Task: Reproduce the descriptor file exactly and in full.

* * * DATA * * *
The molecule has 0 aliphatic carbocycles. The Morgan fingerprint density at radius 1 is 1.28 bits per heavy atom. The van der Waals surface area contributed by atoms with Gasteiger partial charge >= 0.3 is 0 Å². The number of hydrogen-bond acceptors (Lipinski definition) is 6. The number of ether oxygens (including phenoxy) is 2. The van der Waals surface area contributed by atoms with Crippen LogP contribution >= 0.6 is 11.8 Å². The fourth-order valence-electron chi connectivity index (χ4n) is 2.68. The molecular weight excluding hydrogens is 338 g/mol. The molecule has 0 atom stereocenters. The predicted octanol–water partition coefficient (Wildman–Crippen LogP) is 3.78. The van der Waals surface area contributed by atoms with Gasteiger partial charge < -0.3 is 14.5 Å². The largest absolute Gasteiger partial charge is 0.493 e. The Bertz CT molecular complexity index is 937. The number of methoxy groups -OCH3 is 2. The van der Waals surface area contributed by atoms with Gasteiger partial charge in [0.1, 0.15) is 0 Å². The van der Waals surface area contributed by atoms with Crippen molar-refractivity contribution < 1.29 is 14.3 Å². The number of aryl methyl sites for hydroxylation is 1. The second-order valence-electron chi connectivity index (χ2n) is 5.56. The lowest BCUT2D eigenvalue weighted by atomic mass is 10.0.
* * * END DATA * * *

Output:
The molecule has 0 aliphatic carbocycles. The Morgan fingerprint density at radius 1 is 1.28 bits per heavy atom. The van der Waals surface area contributed by atoms with Gasteiger partial charge >= 0.3 is 0 Å². The number of hydrogen-bond acceptors (Lipinski definition) is 6. The number of ether oxygens (including phenoxy) is 2. The van der Waals surface area contributed by atoms with Crippen LogP contribution >= 0.6 is 11.8 Å². The fourth-order valence-electron chi connectivity index (χ4n) is 2.68. The molecular weight excluding hydrogens is 338 g/mol. The molecule has 0 atom stereocenters. The predicted octanol–water partition coefficient (Wildman–Crippen LogP) is 3.78. The van der Waals surface area contributed by atoms with Gasteiger partial charge < -0.3 is 14.5 Å². The largest absolute Gasteiger partial charge is 0.493 e. The Bertz CT molecular complexity index is 937. The number of methoxy groups -OCH3 is 2. The van der Waals surface area contributed by atoms with Gasteiger partial charge in [0.1, 0.15) is 0 Å². The van der Waals surface area contributed by atoms with Crippen molar-refractivity contribution < 1.29 is 14.3 Å². The number of aryl methyl sites for hydroxylation is 1. The second-order valence-electron chi connectivity index (χ2n) is 5.56. The lowest BCUT2D eigenvalue weighted by atomic mass is 10.0.